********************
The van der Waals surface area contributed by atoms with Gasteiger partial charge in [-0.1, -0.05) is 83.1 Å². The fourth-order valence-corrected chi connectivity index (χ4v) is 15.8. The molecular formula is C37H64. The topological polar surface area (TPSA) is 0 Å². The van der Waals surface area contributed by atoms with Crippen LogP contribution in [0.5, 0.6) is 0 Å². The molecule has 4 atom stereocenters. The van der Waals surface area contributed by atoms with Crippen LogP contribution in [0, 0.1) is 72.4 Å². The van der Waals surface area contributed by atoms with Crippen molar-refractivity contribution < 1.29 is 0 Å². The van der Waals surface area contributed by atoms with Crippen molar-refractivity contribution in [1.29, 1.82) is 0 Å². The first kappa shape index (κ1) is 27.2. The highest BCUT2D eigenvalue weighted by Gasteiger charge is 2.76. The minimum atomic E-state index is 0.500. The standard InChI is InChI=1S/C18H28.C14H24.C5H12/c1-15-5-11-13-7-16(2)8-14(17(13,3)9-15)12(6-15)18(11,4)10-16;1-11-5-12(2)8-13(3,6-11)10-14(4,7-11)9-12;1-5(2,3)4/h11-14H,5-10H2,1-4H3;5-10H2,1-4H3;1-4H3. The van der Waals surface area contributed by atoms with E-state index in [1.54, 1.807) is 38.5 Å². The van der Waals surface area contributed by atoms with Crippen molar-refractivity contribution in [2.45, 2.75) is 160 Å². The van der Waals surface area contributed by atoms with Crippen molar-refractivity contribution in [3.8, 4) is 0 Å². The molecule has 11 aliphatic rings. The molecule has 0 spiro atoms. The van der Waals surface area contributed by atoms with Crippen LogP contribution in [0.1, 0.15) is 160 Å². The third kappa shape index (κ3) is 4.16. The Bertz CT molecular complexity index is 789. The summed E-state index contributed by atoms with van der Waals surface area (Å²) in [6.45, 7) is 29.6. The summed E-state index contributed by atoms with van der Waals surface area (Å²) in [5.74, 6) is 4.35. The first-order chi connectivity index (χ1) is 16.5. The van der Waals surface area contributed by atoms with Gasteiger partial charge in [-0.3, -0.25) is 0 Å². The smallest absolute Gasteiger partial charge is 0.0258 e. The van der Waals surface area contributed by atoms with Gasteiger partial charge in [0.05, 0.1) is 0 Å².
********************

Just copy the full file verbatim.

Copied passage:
The van der Waals surface area contributed by atoms with Gasteiger partial charge in [-0.1, -0.05) is 83.1 Å². The fourth-order valence-corrected chi connectivity index (χ4v) is 15.8. The molecular formula is C37H64. The topological polar surface area (TPSA) is 0 Å². The van der Waals surface area contributed by atoms with Crippen LogP contribution in [0.5, 0.6) is 0 Å². The molecule has 4 atom stereocenters. The van der Waals surface area contributed by atoms with Crippen LogP contribution in [0, 0.1) is 72.4 Å². The van der Waals surface area contributed by atoms with Crippen molar-refractivity contribution < 1.29 is 0 Å². The van der Waals surface area contributed by atoms with Crippen molar-refractivity contribution in [1.29, 1.82) is 0 Å². The first kappa shape index (κ1) is 27.2. The highest BCUT2D eigenvalue weighted by Gasteiger charge is 2.76. The minimum atomic E-state index is 0.500. The standard InChI is InChI=1S/C18H28.C14H24.C5H12/c1-15-5-11-13-7-16(2)8-14(17(13,3)9-15)12(6-15)18(11,4)10-16;1-11-5-12(2)8-13(3,6-11)10-14(4,7-11)9-12;1-5(2,3)4/h11-14H,5-10H2,1-4H3;5-10H2,1-4H3;1-4H3. The van der Waals surface area contributed by atoms with E-state index in [1.54, 1.807) is 38.5 Å². The van der Waals surface area contributed by atoms with Crippen molar-refractivity contribution in [2.45, 2.75) is 160 Å². The van der Waals surface area contributed by atoms with Crippen molar-refractivity contribution in [3.8, 4) is 0 Å². The molecule has 11 aliphatic rings. The molecule has 0 spiro atoms. The van der Waals surface area contributed by atoms with Crippen LogP contribution in [0.1, 0.15) is 160 Å². The third kappa shape index (κ3) is 4.16. The Bertz CT molecular complexity index is 789. The summed E-state index contributed by atoms with van der Waals surface area (Å²) in [6.45, 7) is 29.6. The summed E-state index contributed by atoms with van der Waals surface area (Å²) in [5.74, 6) is 4.35. The first-order chi connectivity index (χ1) is 16.5. The van der Waals surface area contributed by atoms with Gasteiger partial charge in [-0.3, -0.25) is 0 Å². The smallest absolute Gasteiger partial charge is 0.0258 e. The van der Waals surface area contributed by atoms with Gasteiger partial charge in [0.05, 0.1) is 0 Å².